keywords = "Epithelial to mesenchymal transition (EMT), Linear progression model, Metastasis, Pancreatic cancer, Parallel progression model",
author = "Srustidhar Das and Batra, {Surinder Kumar}",
year = "2015",
month = "1",
day = "1",
doi = "10.2174/1381612821666141211115234",
language = "English (US)",
volume = "21",
pages = "1249--1255",
journal = "Current Pharmaceutical Design",
issn = "1381-6128",
publisher = "Bentham Science Publishers B.V.",
number = "10",

}

TY - JOUR

T1 - Pancreatic cancer metastasis

T2 - Are we being pre-EMTed?

AU - Das, Srustidhar

AU - Batra, Surinder Kumar

PY - 2015/1/1

Y1 - 2015/1/1

N2 - Pancreatic cancer, often considered a metastatic disease at the time of clinical diagnosis due to lack of any reliable early diagnostic marker(s), is refractory to conventional chemo-and radiotherapy and has a dismal 5-year survival rate of only 6%. Although surgical removal of the primary tumor is considered to be curative, the 5-year survival rate is no more than 20% even in patients with clear resection margins (R0). The recurrence of local and metastatic disease (primarily liver metastasis) post resection is considered to be the leading cause of mortality in these patients. In addition, instances of metastatic disease without any local recurrence post resection have also been observed. Cancer metastasis is the primary cause of mortality in cancer patients and is classically viewed as a late event during the progression of the disease, which is supp orted by the genetic studies used to understand the evolution of pancreatic cancer. However, this view has recently been challenged by studies using mathematical modeling and genetically labeled mouse models of pancreatic cancer to understand the dynamics of tumor cell dissemination and epithelial to mesenchymal transition (EMT) of tumor cells well before the primary tumor is formed. Given that EMT is a hallmark process that initiates the metastatic seeding of cancer cells and the dismal prognosis of pancreatic cancer patients even after efficient removal of the primary tumor (99.9%), an early dissemination hypothesis of cancer cells cannot be undermined. In this review, we will discuss the current views regarding pancreatic cancer metastasis with particular emphasis on the epithelial to mesenchymal transition, its influence on the selection of patients for surgical resection and the therapeutic intervention.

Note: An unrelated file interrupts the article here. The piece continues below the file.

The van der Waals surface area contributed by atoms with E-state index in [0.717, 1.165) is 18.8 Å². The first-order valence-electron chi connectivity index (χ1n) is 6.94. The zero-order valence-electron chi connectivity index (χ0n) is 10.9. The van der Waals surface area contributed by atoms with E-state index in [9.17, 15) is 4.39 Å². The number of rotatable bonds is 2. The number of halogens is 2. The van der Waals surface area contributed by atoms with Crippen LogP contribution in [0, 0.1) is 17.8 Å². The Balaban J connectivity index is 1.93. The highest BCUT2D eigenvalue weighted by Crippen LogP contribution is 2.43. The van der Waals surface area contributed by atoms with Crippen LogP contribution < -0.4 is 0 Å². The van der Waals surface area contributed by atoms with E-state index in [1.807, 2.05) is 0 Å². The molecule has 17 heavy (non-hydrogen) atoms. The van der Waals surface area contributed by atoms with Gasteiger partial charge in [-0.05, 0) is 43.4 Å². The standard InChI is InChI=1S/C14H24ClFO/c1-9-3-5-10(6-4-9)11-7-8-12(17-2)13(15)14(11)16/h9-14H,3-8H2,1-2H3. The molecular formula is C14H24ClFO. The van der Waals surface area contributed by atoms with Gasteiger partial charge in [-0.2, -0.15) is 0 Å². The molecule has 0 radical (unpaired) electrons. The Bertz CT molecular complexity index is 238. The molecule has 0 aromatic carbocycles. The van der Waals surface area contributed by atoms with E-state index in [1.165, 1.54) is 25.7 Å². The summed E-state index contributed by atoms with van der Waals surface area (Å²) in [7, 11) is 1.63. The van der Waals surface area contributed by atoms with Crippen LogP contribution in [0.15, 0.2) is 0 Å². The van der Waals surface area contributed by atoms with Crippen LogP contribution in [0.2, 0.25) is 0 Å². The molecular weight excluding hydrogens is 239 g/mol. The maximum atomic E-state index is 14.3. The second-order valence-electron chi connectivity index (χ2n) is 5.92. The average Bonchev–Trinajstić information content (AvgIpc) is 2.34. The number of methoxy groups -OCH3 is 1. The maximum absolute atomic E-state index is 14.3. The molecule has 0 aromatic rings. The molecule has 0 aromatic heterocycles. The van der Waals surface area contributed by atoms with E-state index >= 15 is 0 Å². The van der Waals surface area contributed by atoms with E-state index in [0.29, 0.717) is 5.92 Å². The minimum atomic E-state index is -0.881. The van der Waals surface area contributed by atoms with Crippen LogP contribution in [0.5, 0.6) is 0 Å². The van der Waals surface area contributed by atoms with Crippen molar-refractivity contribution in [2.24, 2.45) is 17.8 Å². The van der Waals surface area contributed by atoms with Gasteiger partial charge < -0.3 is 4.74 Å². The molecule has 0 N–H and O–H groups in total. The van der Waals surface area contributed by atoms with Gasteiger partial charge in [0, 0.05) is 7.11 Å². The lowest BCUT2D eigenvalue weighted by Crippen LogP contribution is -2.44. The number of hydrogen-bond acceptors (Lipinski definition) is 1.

AB - Pancreatic cancer, often considered a metastatic disease at the time of clinical diagnosis due to lack of any reliable early diagnostic marker(s), is refractory to conventional chemo-and radiotherapy and has a dismal 5-year survival rate of only 6%. Although surgical removal of the primary tumor is considered to be curative, the 5-year survival rate is no more than 20% even in patients with clear resection margins (R0). The recurrence of local and metastatic disease (primarily liver metastasis) post resection is considered to be the leading cause of mortality in these patients. In addition, instances of metastatic disease without any local recurrence post resection have also been observed. Cancer metastasis is the primary cause of mortality in cancer patients and is classically viewed as a late event during the progression of the disease, which is supp orted by the genetic studies used to understand the evolution of pancreatic cancer. However, this view has recently been challenged by studies using mathematical modeling and genetically labeled mouse models of pancreatic cancer to understand the dynamics of tumor cell dissemination and epithelial to mesenchymal transition (EMT) of tumor cells well before the primary tumor is formed. Given that EMT is a hallmark process that initiates the metastatic seeding of cancer cells and the dismal prognosis of pancreatic cancer patients even after efficient removal of the primary tumor (99.9%), an early dissemination hypothesis of cancer cells cannot be undermined. In this review, we will discuss the current views regarding pancreatic cancer metastasis with particular emphasis on the epithelial to mesenchymal transition, its influence on the selection of patients for surgical resection and the therapeutic intervention.

KW - Epithelial to mesenchymal transition (EMT)

KW - Linear progression model

KW - Metastasis

KW - Pancreatic cancer

KW - Parallel progression model

UR - http://www.scopus.com/inward/record.url?scp=84926383750&partnerID=8YFLogxK

UR - http://www.scopus.com/inward/citedby.url?scp=84926383750&partnerID=8YFLogxK

U2 - 10.2174/1381612821666141211115234

DO - 10.2174/1381612821666141211115234

M3 - Article

C2 - 25506899

AN - SCOPUS:84926383750

VL - 21

SP - 1249

EP - 1255

JO - Current Pharmaceutical Design

JF - Current Pharmaceutical Design

SN - 1381-6128

IS - 10

ER -